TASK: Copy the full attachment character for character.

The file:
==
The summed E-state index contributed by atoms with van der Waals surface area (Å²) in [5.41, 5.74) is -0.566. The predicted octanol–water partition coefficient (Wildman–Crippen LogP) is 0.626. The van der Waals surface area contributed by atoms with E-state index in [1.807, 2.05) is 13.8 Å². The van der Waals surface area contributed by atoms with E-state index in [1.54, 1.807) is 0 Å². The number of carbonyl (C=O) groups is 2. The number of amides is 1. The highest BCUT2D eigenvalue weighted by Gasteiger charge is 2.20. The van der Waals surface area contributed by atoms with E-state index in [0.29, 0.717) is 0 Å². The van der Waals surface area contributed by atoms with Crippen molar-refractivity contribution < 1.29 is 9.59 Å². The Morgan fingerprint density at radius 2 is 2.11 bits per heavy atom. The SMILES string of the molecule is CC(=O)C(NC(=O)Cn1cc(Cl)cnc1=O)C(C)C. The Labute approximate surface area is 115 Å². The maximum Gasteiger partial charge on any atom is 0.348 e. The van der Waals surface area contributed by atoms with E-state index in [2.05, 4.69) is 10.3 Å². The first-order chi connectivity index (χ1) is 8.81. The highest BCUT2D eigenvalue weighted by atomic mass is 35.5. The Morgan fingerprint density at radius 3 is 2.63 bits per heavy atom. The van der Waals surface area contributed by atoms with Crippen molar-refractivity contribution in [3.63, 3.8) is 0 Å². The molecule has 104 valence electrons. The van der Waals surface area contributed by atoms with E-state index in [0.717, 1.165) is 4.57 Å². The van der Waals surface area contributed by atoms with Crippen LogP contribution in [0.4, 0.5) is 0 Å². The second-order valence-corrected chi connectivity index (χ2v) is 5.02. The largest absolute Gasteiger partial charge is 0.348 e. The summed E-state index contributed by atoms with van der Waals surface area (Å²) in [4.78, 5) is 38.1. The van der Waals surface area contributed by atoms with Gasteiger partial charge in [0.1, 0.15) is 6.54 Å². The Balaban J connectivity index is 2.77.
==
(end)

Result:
The summed E-state index contributed by atoms with van der Waals surface area (Å²) in [5.41, 5.74) is -0.566. The predicted octanol–water partition coefficient (Wildman–Crippen LogP) is 0.626. The van der Waals surface area contributed by atoms with E-state index in [1.807, 2.05) is 13.8 Å². The van der Waals surface area contributed by atoms with E-state index in [1.54, 1.807) is 0 Å². The number of carbonyl (C=O) groups is 2. The number of amides is 1. The highest BCUT2D eigenvalue weighted by Gasteiger charge is 2.20. The van der Waals surface area contributed by atoms with E-state index in [0.29, 0.717) is 0 Å². The van der Waals surface area contributed by atoms with Crippen molar-refractivity contribution < 1.29 is 9.59 Å². The Morgan fingerprint density at radius 2 is 2.11 bits per heavy atom. The SMILES string of the molecule is CC(=O)C(NC(=O)Cn1cc(Cl)cnc1=O)C(C)C. The Labute approximate surface area is 115 Å². The maximum Gasteiger partial charge on any atom is 0.348 e. The van der Waals surface area contributed by atoms with E-state index in [2.05, 4.69) is 10.3 Å². The first-order chi connectivity index (χ1) is 8.81. The highest BCUT2D eigenvalue weighted by atomic mass is 35.5. The Morgan fingerprint density at radius 3 is 2.63 bits per heavy atom. The van der Waals surface area contributed by atoms with Crippen molar-refractivity contribution in [3.63, 3.8) is 0 Å². The molecule has 104 valence electrons. The van der Waals surface area contributed by atoms with E-state index in [0.717, 1.165) is 4.57 Å². The van der Waals surface area contributed by atoms with Crippen LogP contribution in [0.4, 0.5) is 0 Å². The second-order valence-corrected chi connectivity index (χ2v) is 5.02. The largest absolute Gasteiger partial charge is 0.348 e. The summed E-state index contributed by atoms with van der Waals surface area (Å²) in [4.78, 5) is 38.1. The van der Waals surface area contributed by atoms with Gasteiger partial charge in [0.1, 0.15) is 6.54 Å². The Balaban J connectivity index is 2.77.